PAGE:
I lied to Ely when I told him I forgive his mom for what happened between our parents. I lied to Ely that I’m happy for him since his parents worked things out and stayed together even though mine didn’t and now my dad lives not in The Building anymore, far away.

I lied to my mom that the damage is done but it’s fine if she needs to take her time to process the fallout before she can find her future. I lied by comforting her that I believe she’ll make it through. It’s not that I don’t think she can. She just doesn’t want to.

I lie to all the related parties when I let them believe Dad calls my cell to check in on me every week. Once a month (the odd-numbered ones) is more like it.

Dad’s not worried about me. He knows I have Ely.

Ely rarely leaves me, or ends a phone call, without first telling me “I love you.” It’s Ely’s way of saying “good-bye”—like a promise toward our future time together. I lie when I throw back the words “I love you, too.”

The complexity embedded in the different levels of meaning that go along with the words “I love you” ought to be a whole mindfuck of a video game, if anyone ever wanted to develop the concept.

Player One: Naomi.

Level 1: “I love you” to my mom, meaning I love you for giving me life, nurturing me, driving me crazy but still inspiring me, even through your heartache. Basic.

Level 2: “I love you” to my dad, said with sincerity that’s tinged with coldness, distrustful whether he can actually deliver on the sentiment when he returns it. Harder.

Level 3: The playful “I love you” I throw at my boyfriend when he waits for me outside my class with a hot coffee and a donut. This grade of “I love you” is understood to have no intent whatsoever of L-O-V-E luuuv. Our relationship is too new for that, and he understands this, too. When Bruce the Second says “I love you” after I . . . do certain things with him, he is careful to immediately divert away, like “I love you when you yell at the frat guys making too much noise down the halls when we’re alone in my room. You give most excellent bitch tirade, and now all those guys only envy me more. I love you for that.” Whatever.

Levels 4–9: Expressions of passion for the great loves of my life, like disco music, Snickers bars, the Cloisters, the NBA, stairwell games, the luck to have a life lived with Ely.

Here’s where the game gets trickiest.

Level 10 (but on a whole other plane, where maybe numbers can’t even exist): When I tell Ely “I love you,” but I’m not lying to him. I’m lying to myself. He absorbs my words as if they’re natural, coming from his best friend / almost-a-sister. And Player One: Naomi does mean it that way. Genuinely. But maybe other ways, too. The confusing and impossible ways.

Game stalled.

Truth intrudes.

Lies are easier to process.

I lied to Ely that I’m okay with gay. I am. Just not for Ely. He was supposed to belong to me in the Happily Ever After. Manifest destiny.

I lied to Ely that of course I recognized his true manifest destiny was the queendom of queerdom and hadn’t that been obvious all along? Right! And great! Except not! We’ve practically been promised to each other from childhood, grew up side by side, his family in 15J, mine in 15K. Naomi & Ely. Ely & Naomi. Never one without the other. Just ask any- one within a ten-block radius of the Fourteenth Street Whole Foods, where the entire Indian hot-bar section witnessed the disaster fallout between our two sets of parents. Naomi & Ely: played doctor (Å) / nurse (Ä) together; learned how to kiss while rehearsing in private for the lead roles in our junior high production of Guys and Dolls together; shared a locker and their high school experiences together; and chose to attend NYU together, chose to remain side by side at home instead of move into the nearby dorms, for reasons of cost efficiency and of Naomi & Ely co-dependency.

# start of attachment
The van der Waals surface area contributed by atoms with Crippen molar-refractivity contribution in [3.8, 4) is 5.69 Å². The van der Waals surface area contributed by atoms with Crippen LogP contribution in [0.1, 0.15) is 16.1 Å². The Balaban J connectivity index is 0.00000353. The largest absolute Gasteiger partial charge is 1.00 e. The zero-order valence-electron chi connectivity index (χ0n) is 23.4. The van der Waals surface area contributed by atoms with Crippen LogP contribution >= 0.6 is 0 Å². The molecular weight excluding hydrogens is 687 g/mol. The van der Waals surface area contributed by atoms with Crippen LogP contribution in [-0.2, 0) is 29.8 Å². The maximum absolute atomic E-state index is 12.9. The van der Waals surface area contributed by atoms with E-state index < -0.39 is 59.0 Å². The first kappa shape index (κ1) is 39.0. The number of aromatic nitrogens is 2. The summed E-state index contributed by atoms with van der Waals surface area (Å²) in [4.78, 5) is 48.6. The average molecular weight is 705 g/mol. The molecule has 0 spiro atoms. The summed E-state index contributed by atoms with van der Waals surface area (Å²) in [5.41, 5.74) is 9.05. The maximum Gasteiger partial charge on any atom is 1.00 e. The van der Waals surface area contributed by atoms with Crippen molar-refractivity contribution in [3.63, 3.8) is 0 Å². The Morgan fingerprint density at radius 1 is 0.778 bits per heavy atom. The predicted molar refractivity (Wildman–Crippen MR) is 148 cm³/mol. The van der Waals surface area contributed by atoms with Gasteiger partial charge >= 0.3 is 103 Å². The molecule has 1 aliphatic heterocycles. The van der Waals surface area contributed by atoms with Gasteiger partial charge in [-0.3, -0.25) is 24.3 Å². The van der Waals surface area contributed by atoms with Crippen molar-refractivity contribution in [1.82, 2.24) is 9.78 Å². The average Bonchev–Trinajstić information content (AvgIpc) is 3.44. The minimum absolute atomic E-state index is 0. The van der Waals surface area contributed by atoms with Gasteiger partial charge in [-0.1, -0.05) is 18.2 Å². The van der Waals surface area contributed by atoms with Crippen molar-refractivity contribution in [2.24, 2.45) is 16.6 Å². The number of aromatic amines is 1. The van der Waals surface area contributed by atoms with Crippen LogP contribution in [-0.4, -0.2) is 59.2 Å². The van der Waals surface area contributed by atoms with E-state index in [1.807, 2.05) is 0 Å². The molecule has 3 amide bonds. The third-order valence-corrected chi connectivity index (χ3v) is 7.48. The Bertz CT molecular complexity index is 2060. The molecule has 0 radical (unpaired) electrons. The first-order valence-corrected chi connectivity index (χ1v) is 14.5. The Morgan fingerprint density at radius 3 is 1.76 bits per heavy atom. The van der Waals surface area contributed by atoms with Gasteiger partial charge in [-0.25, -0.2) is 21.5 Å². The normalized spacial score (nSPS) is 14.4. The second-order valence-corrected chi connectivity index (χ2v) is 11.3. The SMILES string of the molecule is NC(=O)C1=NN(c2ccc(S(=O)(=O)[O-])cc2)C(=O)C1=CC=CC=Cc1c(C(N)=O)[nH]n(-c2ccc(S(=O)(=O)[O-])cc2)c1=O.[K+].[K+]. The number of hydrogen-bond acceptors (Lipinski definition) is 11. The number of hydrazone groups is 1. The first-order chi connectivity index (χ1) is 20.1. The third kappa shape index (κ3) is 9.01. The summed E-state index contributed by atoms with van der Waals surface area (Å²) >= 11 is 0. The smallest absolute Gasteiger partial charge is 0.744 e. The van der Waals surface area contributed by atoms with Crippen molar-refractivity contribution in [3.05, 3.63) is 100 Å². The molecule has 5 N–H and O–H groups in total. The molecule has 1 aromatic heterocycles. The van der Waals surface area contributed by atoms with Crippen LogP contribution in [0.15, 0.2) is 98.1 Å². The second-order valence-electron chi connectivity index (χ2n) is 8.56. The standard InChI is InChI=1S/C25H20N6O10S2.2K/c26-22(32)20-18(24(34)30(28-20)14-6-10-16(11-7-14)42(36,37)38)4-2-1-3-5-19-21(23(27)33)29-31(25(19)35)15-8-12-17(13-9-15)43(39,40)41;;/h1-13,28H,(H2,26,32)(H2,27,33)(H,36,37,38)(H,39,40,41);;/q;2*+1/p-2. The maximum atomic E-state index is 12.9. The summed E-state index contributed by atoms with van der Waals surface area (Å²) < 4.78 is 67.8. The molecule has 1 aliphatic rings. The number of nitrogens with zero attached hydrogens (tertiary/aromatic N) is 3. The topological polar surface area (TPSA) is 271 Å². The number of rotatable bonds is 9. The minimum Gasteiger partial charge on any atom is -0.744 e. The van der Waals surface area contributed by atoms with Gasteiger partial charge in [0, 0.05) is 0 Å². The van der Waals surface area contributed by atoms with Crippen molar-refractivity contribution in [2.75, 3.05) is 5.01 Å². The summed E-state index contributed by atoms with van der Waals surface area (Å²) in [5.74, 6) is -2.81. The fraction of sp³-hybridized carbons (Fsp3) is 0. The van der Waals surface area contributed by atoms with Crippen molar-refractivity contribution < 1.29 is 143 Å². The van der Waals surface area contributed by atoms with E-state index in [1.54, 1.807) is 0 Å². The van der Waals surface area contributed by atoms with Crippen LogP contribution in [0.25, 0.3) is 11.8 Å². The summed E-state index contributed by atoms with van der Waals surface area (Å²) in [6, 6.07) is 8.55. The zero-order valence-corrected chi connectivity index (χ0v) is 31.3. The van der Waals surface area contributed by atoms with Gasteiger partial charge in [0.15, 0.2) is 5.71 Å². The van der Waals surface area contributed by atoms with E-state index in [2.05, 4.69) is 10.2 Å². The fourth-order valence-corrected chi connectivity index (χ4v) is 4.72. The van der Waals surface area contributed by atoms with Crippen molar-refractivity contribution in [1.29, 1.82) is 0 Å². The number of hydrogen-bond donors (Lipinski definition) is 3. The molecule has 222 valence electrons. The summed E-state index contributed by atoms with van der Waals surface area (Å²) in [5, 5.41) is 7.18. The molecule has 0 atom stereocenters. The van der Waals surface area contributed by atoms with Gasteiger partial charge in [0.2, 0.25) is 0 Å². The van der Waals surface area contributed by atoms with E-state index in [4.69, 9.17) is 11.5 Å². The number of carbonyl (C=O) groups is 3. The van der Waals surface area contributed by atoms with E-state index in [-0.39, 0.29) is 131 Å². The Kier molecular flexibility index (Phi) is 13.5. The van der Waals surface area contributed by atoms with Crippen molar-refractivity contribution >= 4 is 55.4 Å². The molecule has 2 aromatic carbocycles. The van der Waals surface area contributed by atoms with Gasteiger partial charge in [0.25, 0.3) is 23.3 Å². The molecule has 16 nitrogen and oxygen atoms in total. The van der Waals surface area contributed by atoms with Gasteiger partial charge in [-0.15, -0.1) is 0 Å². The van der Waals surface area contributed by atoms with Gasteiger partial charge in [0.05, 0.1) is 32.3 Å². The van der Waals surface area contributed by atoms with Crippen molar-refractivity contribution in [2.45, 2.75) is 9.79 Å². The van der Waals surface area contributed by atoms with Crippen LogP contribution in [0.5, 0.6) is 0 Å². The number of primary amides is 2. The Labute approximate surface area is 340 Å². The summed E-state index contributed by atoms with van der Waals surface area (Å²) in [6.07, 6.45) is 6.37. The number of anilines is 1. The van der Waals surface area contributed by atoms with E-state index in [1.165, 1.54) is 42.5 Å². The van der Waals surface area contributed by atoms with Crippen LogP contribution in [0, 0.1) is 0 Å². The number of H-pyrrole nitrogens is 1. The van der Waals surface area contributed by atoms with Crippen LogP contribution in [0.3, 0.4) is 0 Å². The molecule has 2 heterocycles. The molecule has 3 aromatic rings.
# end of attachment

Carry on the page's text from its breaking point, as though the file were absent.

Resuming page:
When Ely finally finds me at Starbucks, he’s breathless and red-cheeked from running in the winter cold. He collapses into the chair I’ve reserved for him.

I hand Ely the hot chocolate the Starbucks manager comped me. “Get up,” I tell him. “We gotta go.”

“Why, Naomi?” he pleads. “Why? I only just got here.”

I grab his free hand and we’re off, right back outside onto the cold, hard pavement, where we immediately fall into the typical Naomi & Ely routine of hand-and-cup-holding, hurried-walking-and-talking-while-maneuvering-through-sidewalk-people lockstep.

“Trust me,” I say.

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Naomi and Ely's No Kiss List 3.6 out of 5 based on 0 ratings. 64 reviews.
8114 More than 1 year ago
Naomi and Ely¿s No Kiss List, written by Rachel Cohn and David Levithan, details the friendship between Naomi and Ely. Two best friends from New York, who have been living across the hall from each other since they were kids. The novel pulls the reader in from the first line, with Naomi saying, ¿I lie all the time.¿ She lies to everyone but Naomi says, ¿mostly, I lie to Ely.¿ This is because she is in love with. She dreams about where they will get married, their house they will live in, and their child. However, the only problem is Ely is gay. This causes problems for them. So in order to keep their friendship from falling apart, Naomi and Ely created the No Kiss List. The No Kiss List is the ¿insurance against a Naomi and Ely breakup.¿ However, when Ely kisses Naomi¿s boyfriend, Bruce the second, their friendship turns upside down. Ely is oblivious to Naomi¿s feelings for him however, thinking that kissing Bruce the second was the reason for their breakup. Although, the real reason is that Naomi finally realizes that her dreams of a romantic relationship with Ely will never come true, which leaves her devastated. Rachel Cohn and David Levithan message of the novel is that soul mates come in many form whether it be romantic or platonic. In addition, they prove that maybe ¿if you¿re lucky---and if you try really hard---there will always be more than one¿ soul mate.